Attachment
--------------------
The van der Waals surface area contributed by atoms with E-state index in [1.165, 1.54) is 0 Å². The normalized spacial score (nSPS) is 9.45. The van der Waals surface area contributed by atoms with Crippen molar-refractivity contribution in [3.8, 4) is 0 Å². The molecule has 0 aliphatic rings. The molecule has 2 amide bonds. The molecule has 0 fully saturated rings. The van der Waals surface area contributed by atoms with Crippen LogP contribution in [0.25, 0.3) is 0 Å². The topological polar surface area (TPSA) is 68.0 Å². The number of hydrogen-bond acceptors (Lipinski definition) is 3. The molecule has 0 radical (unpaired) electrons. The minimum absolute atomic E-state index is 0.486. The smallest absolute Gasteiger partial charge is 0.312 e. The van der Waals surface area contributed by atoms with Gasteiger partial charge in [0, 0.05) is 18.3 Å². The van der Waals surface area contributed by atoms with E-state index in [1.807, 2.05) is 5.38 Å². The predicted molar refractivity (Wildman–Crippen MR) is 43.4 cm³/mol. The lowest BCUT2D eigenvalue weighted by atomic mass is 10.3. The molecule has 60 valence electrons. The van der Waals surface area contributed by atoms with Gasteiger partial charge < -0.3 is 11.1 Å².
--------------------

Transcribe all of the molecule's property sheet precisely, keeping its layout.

The van der Waals surface area contributed by atoms with E-state index in [1.165, 1.54) is 0 Å². The normalized spacial score (nSPS) is 9.45. The van der Waals surface area contributed by atoms with Crippen molar-refractivity contribution in [3.8, 4) is 0 Å². The molecule has 0 aliphatic rings. The molecule has 2 amide bonds. The molecule has 0 fully saturated rings. The van der Waals surface area contributed by atoms with Crippen LogP contribution in [0.25, 0.3) is 0 Å². The topological polar surface area (TPSA) is 68.0 Å². The number of hydrogen-bond acceptors (Lipinski definition) is 3. The molecule has 0 radical (unpaired) electrons. The minimum absolute atomic E-state index is 0.486. The smallest absolute Gasteiger partial charge is 0.312 e. The van der Waals surface area contributed by atoms with Gasteiger partial charge in [0, 0.05) is 18.3 Å². The van der Waals surface area contributed by atoms with E-state index in [1.807, 2.05) is 5.38 Å². The predicted molar refractivity (Wildman–Crippen MR) is 43.4 cm³/mol. The lowest BCUT2D eigenvalue weighted by atomic mass is 10.3. The molecule has 60 valence electrons. The van der Waals surface area contributed by atoms with Gasteiger partial charge < -0.3 is 11.1 Å².